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C++ Output Iterator

C++ Output Iterator

  • An iterator that is generally used to modify the value in the container is known as the Output Iterator in C++.
  • In order to alter the value of the container output iterator is dereferenced.
  • Reading the value from the container is not permitted by the Output iterator.
  • Output iterator is generally known as the one-way and write-only iterator.
  • Output iterators in C++ can generally be incremented but cannot be decremented otherwise.
  • These are the list of the operators that can generally be used for an output iterator: assignment operator(=), increment operator(++), and decrement operator(--).

An Output Iterator generally have two main subclasses that are as depicted below:

  • insert iterator
  • ostream iterator

1. Insert Iterator

An iterator that is generally used to insert the element in a specified position is known as the insert iterator. The new element is inserted on the insert_iterator by an assignment operator at the current position.

Syntax

Here is the syntax of the input iterator:

template<class Container, class Iterator>
insert_iterator<container> inserter(Container &x,Iterator it);

Parameters

Here are the parameters of the syntax of the insert iterator:

x: The new element is generally inserted in this container.

it: An iterator object that is generally pointing towards the position that is to be modified is known as it.

Here is an example of the insert iterator that will help you grasp the more of it from a deeper level:

#include <iostream>  
#include <iterator>    
#include <vector>     
#include <algorithm>  
using namespace std;  
int main () {  
  vector<int> vect1,vect2;  
  for (int i=1; i<=5; i++)  
  {   
  vect1.push_back(i);   
  vect2.push_back(i+2);  
  }  
 vector<int>::iterator it = vect1.begin();  
  advance (it,3);  
 copy (vect2.begin(),vect2.end(),inserter(vect1,it));  
  cout<<"Elements of vect1 are :";  
  for (  it = vect1.begin(); it!= vect1.end(); ++it )  
  cout << ' ' << *it;  
  cout << '\n';  
  return 0;  
}  
Output: Elements of vect1 are : 1 2 3 3 4 5 6 7 4 5

Ostream iterator

The output iterators that are generally used to write to the output stream like cout successively are known as the ostream iterator. By the use of the basic_ostream object an ostream iterator is created. A new element is generally inserted into the output stream, whenever an assignment operator is implemented on the ostream operator.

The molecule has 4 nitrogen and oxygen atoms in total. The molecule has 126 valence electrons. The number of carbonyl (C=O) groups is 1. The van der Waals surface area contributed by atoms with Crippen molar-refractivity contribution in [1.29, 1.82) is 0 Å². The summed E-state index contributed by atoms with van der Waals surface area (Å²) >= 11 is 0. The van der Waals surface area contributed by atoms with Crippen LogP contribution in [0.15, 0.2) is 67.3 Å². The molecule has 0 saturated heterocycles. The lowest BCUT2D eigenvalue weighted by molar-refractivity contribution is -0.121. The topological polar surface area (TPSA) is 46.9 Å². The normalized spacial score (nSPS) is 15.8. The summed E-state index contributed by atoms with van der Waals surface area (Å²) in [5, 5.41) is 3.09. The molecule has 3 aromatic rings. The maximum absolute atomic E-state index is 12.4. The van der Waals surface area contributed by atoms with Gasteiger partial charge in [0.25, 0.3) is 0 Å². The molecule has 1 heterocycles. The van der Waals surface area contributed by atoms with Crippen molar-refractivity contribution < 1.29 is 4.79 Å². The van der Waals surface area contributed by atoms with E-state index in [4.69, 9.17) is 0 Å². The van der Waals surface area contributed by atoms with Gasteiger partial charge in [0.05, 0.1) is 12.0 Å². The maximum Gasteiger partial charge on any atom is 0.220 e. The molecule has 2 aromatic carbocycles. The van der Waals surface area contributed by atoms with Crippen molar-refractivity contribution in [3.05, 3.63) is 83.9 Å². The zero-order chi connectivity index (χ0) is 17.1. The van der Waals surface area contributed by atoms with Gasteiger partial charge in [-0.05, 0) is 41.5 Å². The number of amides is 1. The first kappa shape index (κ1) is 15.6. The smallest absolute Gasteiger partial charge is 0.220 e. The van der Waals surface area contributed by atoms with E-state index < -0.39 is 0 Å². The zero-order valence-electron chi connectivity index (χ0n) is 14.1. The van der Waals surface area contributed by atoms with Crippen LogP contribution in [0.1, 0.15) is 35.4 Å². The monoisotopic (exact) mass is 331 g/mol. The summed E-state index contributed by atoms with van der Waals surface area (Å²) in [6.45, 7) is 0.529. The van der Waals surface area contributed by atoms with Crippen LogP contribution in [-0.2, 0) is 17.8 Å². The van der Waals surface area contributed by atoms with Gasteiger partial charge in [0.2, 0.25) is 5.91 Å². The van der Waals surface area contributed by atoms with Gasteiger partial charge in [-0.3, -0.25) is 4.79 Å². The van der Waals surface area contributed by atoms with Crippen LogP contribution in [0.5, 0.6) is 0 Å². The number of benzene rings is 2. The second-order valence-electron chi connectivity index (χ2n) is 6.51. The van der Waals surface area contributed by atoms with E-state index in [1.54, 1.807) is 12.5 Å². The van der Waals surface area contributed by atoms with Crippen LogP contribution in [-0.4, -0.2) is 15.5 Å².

Syntax

Here is the syntax of the ostream iterator:

template<class T, class charT=char, class traits=char_traits<charT>> class ostream_iterator; Here are the member functions of Ostream Iterator class:

  • Ostream_iterator<T, charT, traits>& operator=(const T& value);
  • Ostream_iterator<T, charT, traits>& operator*();
  • Ostream_iterator<T, charT, traits>& operator++();
  • Ostream_iterator<T, charT, traits>& operator++(int);

Parameters

Here are the parameters of the syntax of the ostream iterator:

  • T: It is basically the type of the elements that is to be inserted into a container.
  • charT: It is basically the type of the elements that can be handled by the ostream.
  • traits: These are basically the character traits that the stream can handle for the elements.

Here is an example of the ostream iterator that will help you in understanding the method easily:

#include <iostream>  
#include<iterator>  
#include<vector>  
#include<algorithm>  
using namespace std;  
int main()  
{  
   vector<int> vect;  
   for(int i=1;i<=5;i++)  
   {  
       vect.push_back(i*10);  
   }  
 ostream_iterator<int> out(cout,",");  
 copy(vect.begin(),vect.end(),out);  
    return 0;  
}  
Output: 10,20,30,40,50,

Here is another simple example of the ostream iterator:

#include <iostream>  
#include<iterator>  
#include<vector>  
#include<algorithm>  
using namespace std;  
int main()  
{  
   ostream_iterator<int> out1(cout,",");  
   *out1 = 10;  
   out1++;  
   *out1 = 20;  
   out1++;  
   *out1 = 30;  
   return 0;  
}  
Output: 10,20,30

Features Of Output Iterator

Here are the excellent features that are provided by the Output iterator.

  • Equality/Inequality operator: Users cannot compare the output iterator by using an equality or inequality operator.
  • Dereferencing: For the value of an lvalue the output iterator can be generally dereferenced.
  • Incrementable: Incrimination of the output iterator can be done just by the use of an operator++ () function.

Limitations Of output Iterator

Here are the limitations that generally apply to the output Iterator:

  • Assigning but no accessing: We can assign an output iterator can be assigned as an lvalue, but it cannot be accessed as an rvalue by the programmers.
  • It cannot be decremented: We can increment the output iterator can generally be incremented by the use of operator++() function but it cannot be decremented.
  • Multi-pass algorithm: An output iterator in C++ is not allowed to be used as a multi-pass algorithm. An output iterator cannot be used to move through the container for multiple times as the output iterator is unidirectional and hence, can only move in to one direction.
  • Relational Operators: By using any of the relational operators the programmers cannot compare the output iterators.
  • Arithmetic Operators: As the output iterator can only move in the forward direction that too in a sequential manner hence, the output iterator cannot be used with the arithmetic operators.

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